Abraham Lim's bright sophomore feature "The Achievers" sports some general overlap with fellow San Francisco Asian-American fest title "Americanese," in that both are about Los Angelenos of varying Asian-heritage ethnicities haplessly careening through relationships, or lack thereof. A DVD cult following is assured.
Abraham Lim’s bright sophomore feature “The Achievers” sports some general overlap with fellow San Francisco Asian-American fest title “Americanese,” in that both are about Los Angelenos of varying Asian-heritage ethnicities haplessly careening through relationships, or lack thereof. But middle-aged seriocomic torpor of “Americanese” has here been replaced by twenty-something energy and a borderline-absurdist sensibility that ultimately cuts at least as deep. Pic deserves attention from fests (and bizzers) on the lookout for breaking talent, with arthouse exposure dependent on risk-taking distrib interest. A DVD cult following is assured.
At the start, an end is already in sight for five flatmates; the sole unemployed resident, uber-slacker Shingo (a very funny Akie Kotabe), has forgotten to pay the rent, resulting in a 30-day eviction notice. Suddenly stricken with remorse at his irresponsibility, Shingo tries to make money as best and fast as he can, an effort that leads to his ill-advisedly manufacturing thousands of Ecstacy pills. Worse, some of their “failed prototypes” are mistaken for allergy pills by punching-bag-passive Murphy (Dave Lee).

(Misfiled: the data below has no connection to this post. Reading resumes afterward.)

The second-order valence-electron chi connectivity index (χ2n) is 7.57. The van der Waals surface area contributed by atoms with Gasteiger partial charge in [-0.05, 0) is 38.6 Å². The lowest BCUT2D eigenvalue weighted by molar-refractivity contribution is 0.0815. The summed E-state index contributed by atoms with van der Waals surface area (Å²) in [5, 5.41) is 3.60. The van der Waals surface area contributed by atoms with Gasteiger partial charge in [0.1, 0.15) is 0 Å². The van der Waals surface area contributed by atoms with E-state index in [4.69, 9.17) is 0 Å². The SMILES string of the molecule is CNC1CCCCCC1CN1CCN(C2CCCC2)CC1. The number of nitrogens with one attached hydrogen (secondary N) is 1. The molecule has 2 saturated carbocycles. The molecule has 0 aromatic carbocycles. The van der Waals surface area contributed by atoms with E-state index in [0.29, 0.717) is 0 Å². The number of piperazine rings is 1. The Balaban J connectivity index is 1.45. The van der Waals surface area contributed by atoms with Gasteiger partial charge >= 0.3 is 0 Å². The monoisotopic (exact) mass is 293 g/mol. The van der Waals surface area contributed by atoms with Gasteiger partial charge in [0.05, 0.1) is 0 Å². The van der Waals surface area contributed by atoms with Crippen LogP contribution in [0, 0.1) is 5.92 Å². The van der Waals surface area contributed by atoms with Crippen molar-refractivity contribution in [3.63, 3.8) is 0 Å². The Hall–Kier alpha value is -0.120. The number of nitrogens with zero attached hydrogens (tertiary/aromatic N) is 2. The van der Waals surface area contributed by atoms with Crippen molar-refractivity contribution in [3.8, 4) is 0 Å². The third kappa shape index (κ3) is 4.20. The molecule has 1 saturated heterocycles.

Ellen (Samantha Quan) is supposedly looking for a new home they can all move to, but in fact she’s already decided it’s time to go solo. However, her self-worth is based on her corporate job and crass Caucasian boyfriend (Troy Hauschild), neither of which seem very safe bets for the future.
Indian computer nerd Trent (Bahldeep Parihar) and fifth housemate Akira (Jennifer Willison), whose closeted self-loathing leads her to walk on the wild side, round out the group.
Cleverly interwoven plot strands, a lively mix of visuals, spot-on perfs and a cool soundtrack make “The Achievers” a divertingly loopy experience by turns deadpan, surreal, and quietly poignant.
Dialogue and presentation provide little hint that the pic was derived from a stage play. It has a great deal of fun with the flailings of characters glimpsed freefalling between school days and true adulthood, needling their weaknesses without ridicule or malice.
At its world-premiere screening, the wet print still lacked a finalized sound mix and closing credits. Otherwise, tech/design aspects looked sharp on slim means.